By instructing lawyers well ahead of the sale, you will be able to be prepared, which will ensure that the momentum of the sale is maintained, with less opportunity for the buyer to negotiate down the price.
We will review your responses before sharing them with the buyer and their legal team, and help you to phrase the replies in appropriate legal language that will seek to limit your exposure.
Try to avoid causing delays in replying to inquiries raised in due diligence by being prepared, so that you are able to keep the pressure on the buyer, who should be obtaining satisfactory funding and Care Quality Commission registration – if required.
Step 4 – Sale documents
The buyer’s legal team will draft the sale documentation and negotiate the terms with your legal advisers. The key document will be a business transfer agreement or, in the case of a sale of shares in a company, a share purchase agreement.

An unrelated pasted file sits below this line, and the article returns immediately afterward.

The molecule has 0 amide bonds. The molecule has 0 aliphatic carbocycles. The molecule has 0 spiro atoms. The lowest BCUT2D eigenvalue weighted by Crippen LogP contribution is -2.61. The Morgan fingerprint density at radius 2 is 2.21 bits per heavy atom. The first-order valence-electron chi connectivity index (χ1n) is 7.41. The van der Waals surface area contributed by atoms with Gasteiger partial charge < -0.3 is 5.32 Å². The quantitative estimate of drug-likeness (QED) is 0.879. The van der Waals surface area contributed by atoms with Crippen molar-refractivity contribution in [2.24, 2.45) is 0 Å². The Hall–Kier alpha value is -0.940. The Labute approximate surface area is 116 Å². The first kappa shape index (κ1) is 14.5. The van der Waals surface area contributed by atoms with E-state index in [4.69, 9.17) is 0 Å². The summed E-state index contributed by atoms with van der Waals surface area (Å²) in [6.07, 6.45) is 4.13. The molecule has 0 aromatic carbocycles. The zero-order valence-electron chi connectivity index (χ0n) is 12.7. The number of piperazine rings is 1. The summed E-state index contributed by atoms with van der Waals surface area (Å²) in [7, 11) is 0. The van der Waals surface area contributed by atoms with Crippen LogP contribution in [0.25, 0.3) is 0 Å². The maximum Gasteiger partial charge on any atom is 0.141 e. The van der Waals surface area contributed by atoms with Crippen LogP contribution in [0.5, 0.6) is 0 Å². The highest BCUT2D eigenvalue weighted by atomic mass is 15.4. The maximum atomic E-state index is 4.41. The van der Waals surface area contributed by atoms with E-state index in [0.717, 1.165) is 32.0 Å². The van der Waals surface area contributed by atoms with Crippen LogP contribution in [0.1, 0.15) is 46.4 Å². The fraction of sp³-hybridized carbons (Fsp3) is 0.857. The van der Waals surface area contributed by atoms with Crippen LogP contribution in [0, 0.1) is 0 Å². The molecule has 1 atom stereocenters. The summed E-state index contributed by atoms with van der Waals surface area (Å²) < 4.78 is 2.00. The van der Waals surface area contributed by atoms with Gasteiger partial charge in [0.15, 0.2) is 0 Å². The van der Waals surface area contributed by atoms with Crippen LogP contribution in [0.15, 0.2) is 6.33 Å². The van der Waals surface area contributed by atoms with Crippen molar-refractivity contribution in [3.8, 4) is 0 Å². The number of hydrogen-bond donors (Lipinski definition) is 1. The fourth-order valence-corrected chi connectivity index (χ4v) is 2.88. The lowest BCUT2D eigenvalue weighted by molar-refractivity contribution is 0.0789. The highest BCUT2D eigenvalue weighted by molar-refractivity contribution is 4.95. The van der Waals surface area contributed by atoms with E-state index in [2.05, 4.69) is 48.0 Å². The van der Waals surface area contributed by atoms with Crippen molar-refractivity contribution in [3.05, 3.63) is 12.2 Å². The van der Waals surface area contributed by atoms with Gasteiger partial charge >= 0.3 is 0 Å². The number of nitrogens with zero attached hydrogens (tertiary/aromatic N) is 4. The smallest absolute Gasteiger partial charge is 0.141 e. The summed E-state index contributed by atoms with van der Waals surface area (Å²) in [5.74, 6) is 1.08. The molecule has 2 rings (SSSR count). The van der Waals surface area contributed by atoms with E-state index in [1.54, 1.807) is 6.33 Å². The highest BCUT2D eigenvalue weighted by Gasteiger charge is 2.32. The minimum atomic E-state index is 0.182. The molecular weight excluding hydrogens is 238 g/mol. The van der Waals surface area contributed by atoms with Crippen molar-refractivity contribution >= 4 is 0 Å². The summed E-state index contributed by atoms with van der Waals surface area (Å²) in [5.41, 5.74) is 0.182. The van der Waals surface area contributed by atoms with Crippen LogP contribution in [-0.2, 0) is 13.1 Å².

A buyer will include clauses to seek to limit their liability post completion – where such liability relates to your acts prior to completion or relates to anything that you should have but didn’t disclose prior to completion.
The buyer will also, no doubt, include restrictive covenants to protect the goodwill of the practice.
Depending on your intentions post sale, you may wish to negotiate the terms of these restrictions. When negotiating for you, we would seek to limit your liability with financial caps and time limits on claims against you.
Another important document we will prepare is a Disclosure Letter.